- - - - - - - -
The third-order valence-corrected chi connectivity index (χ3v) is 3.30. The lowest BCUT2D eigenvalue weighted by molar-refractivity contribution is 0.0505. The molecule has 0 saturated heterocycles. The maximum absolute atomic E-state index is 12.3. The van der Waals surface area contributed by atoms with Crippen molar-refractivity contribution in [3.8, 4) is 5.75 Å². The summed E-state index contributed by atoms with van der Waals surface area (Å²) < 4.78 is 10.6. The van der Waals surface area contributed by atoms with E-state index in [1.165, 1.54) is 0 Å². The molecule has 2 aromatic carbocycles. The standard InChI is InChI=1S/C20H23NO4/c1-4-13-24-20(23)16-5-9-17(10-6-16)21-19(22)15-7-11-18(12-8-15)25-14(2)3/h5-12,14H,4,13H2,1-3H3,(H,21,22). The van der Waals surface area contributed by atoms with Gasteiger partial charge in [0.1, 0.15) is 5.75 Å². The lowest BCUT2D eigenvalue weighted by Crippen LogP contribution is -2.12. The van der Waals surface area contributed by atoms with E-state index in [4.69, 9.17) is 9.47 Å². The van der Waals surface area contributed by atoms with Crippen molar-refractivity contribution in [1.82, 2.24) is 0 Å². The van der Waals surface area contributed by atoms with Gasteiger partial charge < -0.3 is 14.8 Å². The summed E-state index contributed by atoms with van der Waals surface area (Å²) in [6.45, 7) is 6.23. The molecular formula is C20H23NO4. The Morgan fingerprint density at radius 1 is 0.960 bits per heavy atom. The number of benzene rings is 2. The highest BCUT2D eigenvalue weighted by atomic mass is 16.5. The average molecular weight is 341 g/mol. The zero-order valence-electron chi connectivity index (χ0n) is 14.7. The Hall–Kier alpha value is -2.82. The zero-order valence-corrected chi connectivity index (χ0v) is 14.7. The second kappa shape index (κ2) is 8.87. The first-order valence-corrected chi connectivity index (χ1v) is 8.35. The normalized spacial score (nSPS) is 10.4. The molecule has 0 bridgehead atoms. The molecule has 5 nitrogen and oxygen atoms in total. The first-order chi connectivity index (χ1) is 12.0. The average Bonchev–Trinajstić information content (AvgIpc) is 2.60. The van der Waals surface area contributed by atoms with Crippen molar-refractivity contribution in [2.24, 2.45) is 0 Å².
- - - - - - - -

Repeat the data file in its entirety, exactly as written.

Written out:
The third-order valence-corrected chi connectivity index (χ3v) is 3.30. The lowest BCUT2D eigenvalue weighted by molar-refractivity contribution is 0.0505. The molecule has 0 saturated heterocycles. The maximum absolute atomic E-state index is 12.3. The van der Waals surface area contributed by atoms with Crippen molar-refractivity contribution in [3.8, 4) is 5.75 Å². The summed E-state index contributed by atoms with van der Waals surface area (Å²) < 4.78 is 10.6. The van der Waals surface area contributed by atoms with E-state index in [1.165, 1.54) is 0 Å². The molecule has 2 aromatic carbocycles. The standard InChI is InChI=1S/C20H23NO4/c1-4-13-24-20(23)16-5-9-17(10-6-16)21-19(22)15-7-11-18(12-8-15)25-14(2)3/h5-12,14H,4,13H2,1-3H3,(H,21,22). The van der Waals surface area contributed by atoms with Gasteiger partial charge in [0.1, 0.15) is 5.75 Å². The lowest BCUT2D eigenvalue weighted by Crippen LogP contribution is -2.12. The van der Waals surface area contributed by atoms with E-state index in [4.69, 9.17) is 9.47 Å². The van der Waals surface area contributed by atoms with Crippen molar-refractivity contribution in [1.82, 2.24) is 0 Å². The van der Waals surface area contributed by atoms with Gasteiger partial charge < -0.3 is 14.8 Å². The summed E-state index contributed by atoms with van der Waals surface area (Å²) in [6.45, 7) is 6.23. The molecular formula is C20H23NO4. The Morgan fingerprint density at radius 1 is 0.960 bits per heavy atom. The number of benzene rings is 2. The highest BCUT2D eigenvalue weighted by atomic mass is 16.5. The average molecular weight is 341 g/mol. The zero-order valence-electron chi connectivity index (χ0n) is 14.7. The Hall–Kier alpha value is -2.82. The zero-order valence-corrected chi connectivity index (χ0v) is 14.7. The second kappa shape index (κ2) is 8.87. The first-order valence-corrected chi connectivity index (χ1v) is 8.35. The normalized spacial score (nSPS) is 10.4. The molecule has 0 bridgehead atoms. The molecule has 5 nitrogen and oxygen atoms in total. The first-order chi connectivity index (χ1) is 12.0. The average Bonchev–Trinajstić information content (AvgIpc) is 2.60. The van der Waals surface area contributed by atoms with Crippen molar-refractivity contribution in [2.24, 2.45) is 0 Å².